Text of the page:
Modernisation of Ayurvedic Drugs Manufacturing Process Drugs & Cosmetics Rules 1945 have provisions for manufacturing of Ayurvedic drugs under license in accordance with the quality standards prescribed in Ayurvedic Pharmacopoeia and Good Manufacturing Practices provided in Schedule-T. Evidence of safety and effectiveness is required for obtaining license to manufacture Ayurvedic medicines and shelf-life or date of expiry of various dosage forms has been prescribed in Drugs & Cosmetics Rules, 1945. Due to emerging trade and export opportunities for Ayurvedic medicines, voluntary quality certification systems in accordance with WHO-GMP guidelines and Quality Council of India scheme of AYUSH Premium Mark have been introduced. Augmentation of pharmacopoeial standards has also been taken up for improving the quality of Ayurvedic medicines.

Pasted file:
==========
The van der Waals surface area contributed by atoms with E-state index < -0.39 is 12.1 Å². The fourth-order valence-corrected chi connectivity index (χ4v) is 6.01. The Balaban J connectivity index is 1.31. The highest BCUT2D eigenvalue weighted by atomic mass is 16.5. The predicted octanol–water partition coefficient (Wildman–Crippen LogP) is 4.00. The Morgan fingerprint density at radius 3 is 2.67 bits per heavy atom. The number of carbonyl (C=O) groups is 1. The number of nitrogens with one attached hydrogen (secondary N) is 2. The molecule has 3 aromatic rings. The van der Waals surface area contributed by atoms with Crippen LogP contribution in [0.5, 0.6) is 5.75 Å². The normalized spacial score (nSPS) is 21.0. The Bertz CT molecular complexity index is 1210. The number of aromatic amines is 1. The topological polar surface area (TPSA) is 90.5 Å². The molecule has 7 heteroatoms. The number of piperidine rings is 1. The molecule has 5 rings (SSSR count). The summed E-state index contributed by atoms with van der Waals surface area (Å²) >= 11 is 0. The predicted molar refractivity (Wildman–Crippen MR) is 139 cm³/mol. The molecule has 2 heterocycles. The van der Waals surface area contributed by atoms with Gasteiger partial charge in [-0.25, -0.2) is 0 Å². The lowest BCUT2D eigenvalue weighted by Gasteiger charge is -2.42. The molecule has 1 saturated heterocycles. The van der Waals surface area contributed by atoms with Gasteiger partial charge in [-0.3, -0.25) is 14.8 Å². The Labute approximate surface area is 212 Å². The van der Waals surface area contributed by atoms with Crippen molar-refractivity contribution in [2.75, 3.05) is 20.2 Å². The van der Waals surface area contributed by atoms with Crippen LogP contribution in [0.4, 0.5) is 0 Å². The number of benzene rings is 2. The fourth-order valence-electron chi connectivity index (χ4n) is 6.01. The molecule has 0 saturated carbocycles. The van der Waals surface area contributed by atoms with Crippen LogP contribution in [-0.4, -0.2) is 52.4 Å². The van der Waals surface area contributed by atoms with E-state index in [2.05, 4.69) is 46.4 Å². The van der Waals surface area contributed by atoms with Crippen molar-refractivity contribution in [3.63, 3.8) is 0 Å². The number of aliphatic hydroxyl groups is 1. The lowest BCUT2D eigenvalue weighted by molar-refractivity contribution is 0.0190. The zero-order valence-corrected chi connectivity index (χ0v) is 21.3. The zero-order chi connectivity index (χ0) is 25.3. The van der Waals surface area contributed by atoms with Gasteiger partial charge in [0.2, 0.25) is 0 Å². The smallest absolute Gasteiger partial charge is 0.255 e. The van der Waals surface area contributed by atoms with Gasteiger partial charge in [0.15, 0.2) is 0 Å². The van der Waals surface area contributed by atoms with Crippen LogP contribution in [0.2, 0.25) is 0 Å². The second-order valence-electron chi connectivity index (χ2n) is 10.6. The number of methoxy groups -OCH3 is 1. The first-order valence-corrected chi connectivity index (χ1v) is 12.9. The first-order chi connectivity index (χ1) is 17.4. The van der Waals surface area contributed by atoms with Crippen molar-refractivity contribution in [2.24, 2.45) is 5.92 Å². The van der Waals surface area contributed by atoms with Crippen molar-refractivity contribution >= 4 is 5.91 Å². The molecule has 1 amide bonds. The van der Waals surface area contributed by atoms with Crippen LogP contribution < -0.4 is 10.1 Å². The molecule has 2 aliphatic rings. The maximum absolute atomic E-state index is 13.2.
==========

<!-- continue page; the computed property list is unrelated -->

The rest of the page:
A proposal to frame legislation for regulating education and profession of pharmacy of Indian Medicine and Homeopathy and set up a Central Council for this purpose is under consideration of the Government.
Indian Medicine Central Council Act, 1970 has provisions under Section 17 that no person other than a qualified practitioner can practice Indian Medicine in any state and penal provision also given in the Act for any person, who acts in contravention of such provision. Recognised qualifications of Indian Systems of Medicine are mentioned in the second, third and fourth schedules of the Act. Since health is a state subject and register of practitioners is maintained by the State Government, it is the responsibility of the State Government to take steps for preventing unskilled and unqualified persons from practicing Indian Systems of Medicine.